Can the Poor Afford to Be Honest?
Amelia was only 29 days old when her grandmother brought her to the doctor. Amelia’s mother could not make the trip, for she was sick at home with the other four children.
Father was somewhere else looking for work. The doctor examined the infant. There were signs of malnutrition, not unusual in West Africa. But the main problem was cellulitis. Amelia’s tiny chest festered with a massive infection.
As the doctor handed a prescription to the grandmother, she asked: “How much will this medicine cost?” “Four to five dollars,” he replied.
Grandmother groaned. She did not have even two dollars to pay the consultation fee. “Where in the world are we going to get this kind of money!” she exclaimed.
“You’ll have to get it somewhere,” insisted the doctor. “Beg your friends and relatives. If you do not treat this infection, it will spread to the bloodstream, and the baby will die.”
Somehow Amelia’s family got the money, and the infant lived into her second month. However, millions in developing lands around the world cannot borrow money from friends and relatives. And the prospects for economic improvement are bleak.
The State of the World’s Children Report 1989 by UNICEF (United Nations Children’s Fund) declares: “After decades of steady economic advance, large areas of the world are sliding backwards into poverty.” In Africa and Latin America, average income fell by 10 to 25 percent in the 1980’s. And during the past few years, in 37 of the world’s poorest nations, spending on health has dropped by 50 percent.
What does this mean for the millions living in poverty? For many, it means that they cannot buy needed food or medicine. Therefore, their children, marriage mates, or parents may face a needless death sentence, unless they resort to obtaining money in the only way seemingly open to them—by stealing! Yes, poverty can mean wrestling with agonizing moral dilemmas: thievery or death? lying or starvation? bribery or deprivation?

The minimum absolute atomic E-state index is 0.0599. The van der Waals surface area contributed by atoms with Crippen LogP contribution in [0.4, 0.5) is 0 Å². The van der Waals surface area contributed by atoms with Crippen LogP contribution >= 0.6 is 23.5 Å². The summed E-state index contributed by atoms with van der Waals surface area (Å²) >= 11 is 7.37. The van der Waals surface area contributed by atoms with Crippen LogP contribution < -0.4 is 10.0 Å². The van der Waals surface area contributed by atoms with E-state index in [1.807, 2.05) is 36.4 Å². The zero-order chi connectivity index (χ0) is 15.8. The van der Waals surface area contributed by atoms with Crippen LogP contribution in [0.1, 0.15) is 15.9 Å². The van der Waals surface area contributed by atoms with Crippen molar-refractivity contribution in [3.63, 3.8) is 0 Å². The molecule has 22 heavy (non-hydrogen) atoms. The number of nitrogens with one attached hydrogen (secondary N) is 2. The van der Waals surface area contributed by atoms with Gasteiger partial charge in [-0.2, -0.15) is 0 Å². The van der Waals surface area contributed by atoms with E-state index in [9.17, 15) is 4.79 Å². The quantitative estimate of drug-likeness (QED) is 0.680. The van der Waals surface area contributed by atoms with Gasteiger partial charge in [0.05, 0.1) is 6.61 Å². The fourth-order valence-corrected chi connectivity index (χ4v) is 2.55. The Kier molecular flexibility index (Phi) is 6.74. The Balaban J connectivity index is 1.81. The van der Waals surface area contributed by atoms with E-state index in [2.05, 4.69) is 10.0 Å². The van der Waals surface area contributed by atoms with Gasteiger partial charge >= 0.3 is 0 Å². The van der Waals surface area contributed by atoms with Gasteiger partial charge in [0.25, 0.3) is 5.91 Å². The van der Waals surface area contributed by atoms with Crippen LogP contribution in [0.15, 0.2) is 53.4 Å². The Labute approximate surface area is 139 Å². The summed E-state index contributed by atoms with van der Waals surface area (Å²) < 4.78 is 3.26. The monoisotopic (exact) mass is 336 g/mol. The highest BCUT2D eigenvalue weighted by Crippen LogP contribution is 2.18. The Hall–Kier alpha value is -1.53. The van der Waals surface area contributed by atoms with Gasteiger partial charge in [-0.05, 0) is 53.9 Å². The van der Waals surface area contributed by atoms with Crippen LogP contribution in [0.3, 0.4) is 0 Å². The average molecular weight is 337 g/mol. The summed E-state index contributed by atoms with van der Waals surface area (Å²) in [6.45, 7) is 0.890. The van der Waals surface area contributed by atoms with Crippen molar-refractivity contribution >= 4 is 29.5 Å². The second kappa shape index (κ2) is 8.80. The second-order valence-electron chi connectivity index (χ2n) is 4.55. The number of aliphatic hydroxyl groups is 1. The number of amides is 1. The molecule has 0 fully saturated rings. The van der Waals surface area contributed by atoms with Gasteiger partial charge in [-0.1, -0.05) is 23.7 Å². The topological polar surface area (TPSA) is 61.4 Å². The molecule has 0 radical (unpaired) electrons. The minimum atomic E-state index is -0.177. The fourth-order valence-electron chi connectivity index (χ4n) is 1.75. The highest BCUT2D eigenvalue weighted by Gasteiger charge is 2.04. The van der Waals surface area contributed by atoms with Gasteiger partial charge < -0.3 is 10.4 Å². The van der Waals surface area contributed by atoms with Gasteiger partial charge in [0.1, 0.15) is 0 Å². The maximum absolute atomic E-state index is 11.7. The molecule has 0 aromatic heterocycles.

In West Africa there is the saying: “Where you tie the cow, there it will eat grass.” In other words, people will take full advantage of any situation that allows them to enrich themselves. All too often, those in authority in lands throughout the earth use their positions to extort bribes, embezzle money, or steal. ‘Help yourself while you can,’ is their reasoning. ‘You might not have a chance to do so later.’ As the economic plight of developing nations worsens, the destitute may increasingly endorse the idea that honesty cannot be the best policy for the poor.
The Bible says: “You must not steal.” (Exodus 20:15) But if the poor cannot really afford to be honest, is the validity of Biblical morals called into question? Are God’s laws impractical, insensitive to the real needs of people? The experience of thousands of true Christians in developing lands gives a dramatic answer to these questions.
[Blurb on page 4]
“Where you tie the cow, there it will eat grass”
[Picture on page 4]
The poor are among those who toil laboriously in developing lands